Lisp, sql, git and mercurial

This has been a rather unpleasant month (don’t ask, I won’t tell) but right now I’ll look forward toward its end because of two reasons: for one, I’ll be in Hamburg for the European Lisp Symposium for the next two days; the program for the ELS has also been published in between. I’m really looking forward to an interesting set of talks. For another, some patches to CL-SQL which add support for autoincrement behaviour for Postgresql, are probably going to be released soon. To clarify, “autoincrement” is a column constraint in MySQL (among others) that automatically increments the value of the column when a new row is inserted when no value for the autoincrement column is given (cf. MySQL docs on AUTOINCREMENT), a behaviour that Postgresql supports with the serial constraint (cf. this wikibook on converting between MySQL and Postgres). Actually, that has been my first substantial amount of Common Lisp programming in the last two years, which has been triggered by an upgrade of my Debian system. This upgrade implied that an old application of mine would now use CL-SQL version 5.0 which in turn broke the app: I had simply specified a db-type of “serial” previously, but the new CL-SQL code wouldn’t recognize that it had to fetch the automatically generated value from the DB when inserting a new record. More details on the patches can be found on the CL-SQL mailing list.

The developement of this addition was also the first time I had a real-world setup developing with git. In my own projects I use mercurial, so I was eager to learn a little bit more about the differences. It’s funny that a recent opinonated article “Why I like mercurial better than git” more or less talks only about the one point that I found confusing: branch handling. For more background information, I suggest reading this article “A guide to branching in mercurial”. Basically, in my current projects where I use mercurial, I’m using the “branching with clones” approach Steve is describing there. When working on the patches for CL-SQL, I was working on the existing autoincrement branch but when I was through I wanted to port my patches to the master branch. When using mercurial with the described approach, selecting (pulling or pushing) my patches and only my patches to the master branch is dead easy: you just issue a pull/push command restricted to the “right” changesets. Doing this is even supported by Subversion these days via svn cherry picking. Looking at the docs for git pull, fetch and merge, I wasn’t able to figure out what the corresponding “right” incantation for git might look like, if there is one at all. As I didn’t want to hose my “working copy” (sorry for the SVN term again), I resorted to git format-patch, git am resp., which worked fine. Please note that I’m not suggesting that it’s not possible with another approach, quite to the contrary I would be happy to learn about it. One thing that I found rather useful is git’s stash command which let’s you safely abandon your current work to fall back to the last commited version, in order to be able to work on something that popped up in between (typically a minor unrelated problem you encounter while working on a larger piece of changes). I understand that mercurials patch queues enable a similar functionality, but I haven’t used them sofar. Another thing that I found very useful is git’s very easy way to correct (or in git terminology “amend”) a commit by just issuing “git commit -a”. I also like the idea of the “index” or more exactly that you have to explictly “add” which changes you want to commit. A similar behaviour is possible with SVN “changelist” command, but the mere existance of a changelist is not automatically honoured by SVN’s commit.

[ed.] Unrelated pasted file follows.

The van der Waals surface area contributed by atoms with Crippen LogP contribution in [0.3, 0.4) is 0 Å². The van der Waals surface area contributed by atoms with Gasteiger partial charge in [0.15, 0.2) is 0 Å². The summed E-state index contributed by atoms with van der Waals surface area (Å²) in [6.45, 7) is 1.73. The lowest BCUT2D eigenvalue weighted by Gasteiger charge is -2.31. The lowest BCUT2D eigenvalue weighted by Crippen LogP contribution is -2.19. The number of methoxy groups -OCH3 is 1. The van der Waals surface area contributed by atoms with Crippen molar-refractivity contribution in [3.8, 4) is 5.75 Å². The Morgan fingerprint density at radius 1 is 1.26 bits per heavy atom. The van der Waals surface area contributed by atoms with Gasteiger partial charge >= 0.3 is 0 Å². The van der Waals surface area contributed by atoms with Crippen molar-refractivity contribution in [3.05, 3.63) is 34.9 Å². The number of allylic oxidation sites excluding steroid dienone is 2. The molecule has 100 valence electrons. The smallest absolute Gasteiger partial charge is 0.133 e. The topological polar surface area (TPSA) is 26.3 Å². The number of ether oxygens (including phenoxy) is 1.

Version control and testing